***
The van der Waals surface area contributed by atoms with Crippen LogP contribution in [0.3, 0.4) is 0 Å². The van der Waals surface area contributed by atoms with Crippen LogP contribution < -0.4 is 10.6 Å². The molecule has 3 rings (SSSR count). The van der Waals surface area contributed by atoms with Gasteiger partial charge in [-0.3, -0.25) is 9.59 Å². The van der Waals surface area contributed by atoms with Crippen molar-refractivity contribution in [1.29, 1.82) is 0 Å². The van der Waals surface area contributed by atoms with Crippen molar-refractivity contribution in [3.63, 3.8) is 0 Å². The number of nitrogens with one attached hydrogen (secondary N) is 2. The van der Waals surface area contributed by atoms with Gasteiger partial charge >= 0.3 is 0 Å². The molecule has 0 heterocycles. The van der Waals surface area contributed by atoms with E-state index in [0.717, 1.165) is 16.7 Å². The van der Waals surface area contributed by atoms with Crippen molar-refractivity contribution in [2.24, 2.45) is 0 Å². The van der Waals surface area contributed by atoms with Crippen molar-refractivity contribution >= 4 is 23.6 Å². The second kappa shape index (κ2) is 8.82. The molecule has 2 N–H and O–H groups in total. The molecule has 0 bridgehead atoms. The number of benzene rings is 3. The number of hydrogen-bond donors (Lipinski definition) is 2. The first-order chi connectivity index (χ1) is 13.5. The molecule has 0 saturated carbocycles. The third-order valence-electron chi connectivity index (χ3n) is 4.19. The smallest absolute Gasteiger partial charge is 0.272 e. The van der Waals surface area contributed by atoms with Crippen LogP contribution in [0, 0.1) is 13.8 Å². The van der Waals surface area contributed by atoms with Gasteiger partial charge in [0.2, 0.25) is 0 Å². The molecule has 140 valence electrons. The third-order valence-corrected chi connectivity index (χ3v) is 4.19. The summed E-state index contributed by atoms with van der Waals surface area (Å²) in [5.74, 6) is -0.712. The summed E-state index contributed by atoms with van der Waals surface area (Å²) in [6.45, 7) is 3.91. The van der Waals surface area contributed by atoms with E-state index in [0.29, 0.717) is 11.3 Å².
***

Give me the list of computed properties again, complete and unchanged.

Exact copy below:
The van der Waals surface area contributed by atoms with Crippen LogP contribution in [0.3, 0.4) is 0 Å². The van der Waals surface area contributed by atoms with Crippen LogP contribution < -0.4 is 10.6 Å². The molecule has 3 rings (SSSR count). The van der Waals surface area contributed by atoms with Gasteiger partial charge in [-0.3, -0.25) is 9.59 Å². The van der Waals surface area contributed by atoms with Crippen molar-refractivity contribution in [1.29, 1.82) is 0 Å². The van der Waals surface area contributed by atoms with Crippen molar-refractivity contribution in [3.63, 3.8) is 0 Å². The number of nitrogens with one attached hydrogen (secondary N) is 2. The van der Waals surface area contributed by atoms with Gasteiger partial charge >= 0.3 is 0 Å². The molecule has 0 heterocycles. The van der Waals surface area contributed by atoms with E-state index in [0.717, 1.165) is 16.7 Å². The van der Waals surface area contributed by atoms with Crippen molar-refractivity contribution in [2.24, 2.45) is 0 Å². The van der Waals surface area contributed by atoms with Crippen molar-refractivity contribution >= 4 is 23.6 Å². The second kappa shape index (κ2) is 8.82. The molecule has 2 N–H and O–H groups in total. The molecule has 0 bridgehead atoms. The number of benzene rings is 3. The number of hydrogen-bond donors (Lipinski definition) is 2. The first-order chi connectivity index (χ1) is 13.5. The molecule has 0 saturated carbocycles. The third-order valence-electron chi connectivity index (χ3n) is 4.19. The smallest absolute Gasteiger partial charge is 0.272 e. The van der Waals surface area contributed by atoms with Crippen LogP contribution in [0, 0.1) is 13.8 Å². The van der Waals surface area contributed by atoms with Gasteiger partial charge in [0.2, 0.25) is 0 Å². The molecule has 140 valence electrons. The third-order valence-corrected chi connectivity index (χ3v) is 4.19. The summed E-state index contributed by atoms with van der Waals surface area (Å²) in [5.74, 6) is -0.712. The summed E-state index contributed by atoms with van der Waals surface area (Å²) in [6.45, 7) is 3.91. The van der Waals surface area contributed by atoms with E-state index in [0.29, 0.717) is 11.3 Å².